Panasonic Lumix DMC-LX10 vs. Fujifilm X70

Comparison

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Lumix DMC-LX10 image
vs
X70 image
Panasonic Lumix DMC-LX10 Fujifilm X70
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Megapixels
20.10
16.30
Max. image resolution
5472 x 3648
4896 x 3264

Sensor

Sensor type
CMOS
CMOS
Sensor size
13.2 x 8.8 mm
23.6 x 15.6 mm
Sensor resolution
5492 x 3661
4962 x 3286
Diagonal
15.86 mm
28.29 mm
Sensor size comparison
Sensor size is generally a good indicator of the quality of the camera. Sensors can vary greatly in size. As a general rule, the bigger the sensor, the better the image quality.

Bigger sensors are more effective because they have more surface area to capture light. An important factor when comparing digital cameras is also camera generation. Generally, newer sensors will outperform the older.

Learn more about sensor sizes »

Actual sensor size

Note: Actual size is set to screen → change »
vs
1 : 3.17
(ratio)
Panasonic Lumix DMC-LX10 Fujifilm X70
Surface area:
116.16 mm² vs 368.16 mm²
Difference: 252 mm² (217%)
X70 sensor is approx. 3.17x bigger than LX10 sensor.
Pixel pitch
2.4 µm
4.76 µm
Pixel pitch tells you the distance from the center of one pixel (photosite) to the center of the next. It tells you how close the pixels are to each other.

The bigger the pixel pitch, the further apart they are and the bigger each pixel is. Bigger pixels tend to have better signal to noise ratio and greater dynamic range.
Difference: 2.36 µm (98%)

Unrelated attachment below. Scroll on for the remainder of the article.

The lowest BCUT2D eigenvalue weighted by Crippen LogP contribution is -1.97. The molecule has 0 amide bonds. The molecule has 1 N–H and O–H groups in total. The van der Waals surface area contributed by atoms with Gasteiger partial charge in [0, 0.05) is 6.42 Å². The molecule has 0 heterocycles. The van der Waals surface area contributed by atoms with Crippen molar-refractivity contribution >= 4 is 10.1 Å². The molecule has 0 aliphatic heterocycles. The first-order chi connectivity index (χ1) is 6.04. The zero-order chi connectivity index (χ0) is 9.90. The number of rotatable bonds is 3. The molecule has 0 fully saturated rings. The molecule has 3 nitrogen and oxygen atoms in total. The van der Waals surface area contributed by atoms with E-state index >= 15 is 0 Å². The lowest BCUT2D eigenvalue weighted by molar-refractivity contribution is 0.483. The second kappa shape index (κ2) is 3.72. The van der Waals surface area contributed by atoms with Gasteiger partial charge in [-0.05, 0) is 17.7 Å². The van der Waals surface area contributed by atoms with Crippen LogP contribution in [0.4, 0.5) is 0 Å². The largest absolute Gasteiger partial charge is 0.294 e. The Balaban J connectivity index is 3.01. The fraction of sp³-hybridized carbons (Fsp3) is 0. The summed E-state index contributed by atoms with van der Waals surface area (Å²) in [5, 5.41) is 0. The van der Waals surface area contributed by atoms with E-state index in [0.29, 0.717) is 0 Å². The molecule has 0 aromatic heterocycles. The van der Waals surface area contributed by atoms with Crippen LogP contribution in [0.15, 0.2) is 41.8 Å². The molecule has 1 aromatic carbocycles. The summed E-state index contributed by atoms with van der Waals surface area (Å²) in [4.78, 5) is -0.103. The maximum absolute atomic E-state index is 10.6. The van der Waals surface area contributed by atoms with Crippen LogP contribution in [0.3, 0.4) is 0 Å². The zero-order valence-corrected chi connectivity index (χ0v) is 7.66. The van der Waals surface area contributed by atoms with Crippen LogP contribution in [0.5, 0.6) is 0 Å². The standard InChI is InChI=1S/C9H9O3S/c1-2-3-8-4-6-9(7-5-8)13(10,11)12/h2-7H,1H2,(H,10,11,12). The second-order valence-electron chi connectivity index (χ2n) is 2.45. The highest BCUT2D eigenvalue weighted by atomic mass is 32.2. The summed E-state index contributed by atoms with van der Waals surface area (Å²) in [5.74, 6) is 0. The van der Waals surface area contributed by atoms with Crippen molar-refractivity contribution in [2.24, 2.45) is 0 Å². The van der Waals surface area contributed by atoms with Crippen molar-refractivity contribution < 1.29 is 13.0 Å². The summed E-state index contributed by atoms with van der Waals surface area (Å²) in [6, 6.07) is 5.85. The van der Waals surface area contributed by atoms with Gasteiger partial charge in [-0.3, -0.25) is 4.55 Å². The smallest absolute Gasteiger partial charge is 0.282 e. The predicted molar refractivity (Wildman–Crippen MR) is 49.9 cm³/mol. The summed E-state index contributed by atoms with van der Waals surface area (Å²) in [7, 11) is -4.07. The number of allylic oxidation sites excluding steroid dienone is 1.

Pixel pitch of X70 is approx. 98% higher than pixel pitch of LX10.
Pixel area
5.76 µm²
22.66 µm²
Pixel or photosite area affects how much light per pixel can be gathered. The larger it is the more light can be collected by a single pixel.

Larger pixels have the potential to collect more photons, resulting in greater dynamic range, while smaller pixels provide higher resolutions (more detail) for a given sensor size.
Relative pixel sizes:
vs
Pixel area difference: 16.9 µm² (293%)
A pixel on Fujifilm X70 sensor is approx. 293% bigger than a pixel on Panasonic LX10.
Pixel density
17.31 MP/cm²
4.42 MP/cm²
Pixel density tells you how many million pixels fit or would fit in one square cm of the sensor.

Higher pixel density means smaller pixels and lower pixel density means larger pixels.
Difference: 12.89 µm (292%)
Panasonic LX10 has approx. 292% higher pixel density than Fujifilm X70.
To learn about the accuracy of these numbers, click here.



Specs

Panasonic LX10
Fujifilm X70
Crop factor
2.73
1.53
Total megapixels
20.90
16.70
Effective megapixels
20.10
16.30
Optical zoom
3x
1x
Digital zoom
Yes
Yes
ISO sensitivity
Auto, 125-12800 (extends to 80-25600)
Auto, 200-6400 (extendable to 100-51200)
RAW
Manual focus
Normal focus range
30 cm
10 cm
Macro focus range
3 cm
Focal length (35mm equiv.)
24 - 72 mm
28 mm
Aperture priority
Yes
Yes
Max. aperture
f1.4 - f2.8
f2.8
Max. aperture (35mm equiv.)
f3.8 - f7.6
f4.3
Metering
Multi, Center-weighted, Spot
Multi, Center-weighted, Spot
Exposure compensation
±5 EV (in 1/3 EV steps)
±3 EV (in 1/3 EV steps)
Shutter priority
Yes
Yes
Min. shutter speed
60 sec
30 sec
Max. shutter speed
1/4000 sec
1/4000 sec
Built-in flash
External flash
Viewfinder
None
None
White balance presets
5
7
Screen size
3"
3"
Screen resolution
1,040,000 dots
1,036,800 dots
Video capture
Max. video resolution
3840x2160 (30p/24p)
1920x1080 (60p/50p/30p/25p/24p)
Storage types
SD/SDHC/SDXC
SD/SDHC/SDXC
USB
USB 2.0 (480 Mbit/sec)
USB 2.0 (480 Mbit/sec)
HDMI
Wireless
GPS
Battery
Lithium-ion battery
NP-95 lithium-ion battery
Weight
310 g
340 g
Dimensions
105.5 x 60 x 42 mm
112.5 x 64.4 x 44.4 mm
Year
2016
2016




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Diagonal

Diagonal is calculated by the use of Pythagorean theorem:
Diagonal =  w² + h²
where w = sensor width and h = sensor height

Panasonic LX10 diagonal

w = 13.20 mm
h = 8.80 mm
Diagonal =  13.20² + 8.80²   = 15.86 mm

Fujifilm X70 diagonal

w = 23.60 mm
h = 15.60 mm
Diagonal =  23.60² + 15.60²   = 28.29 mm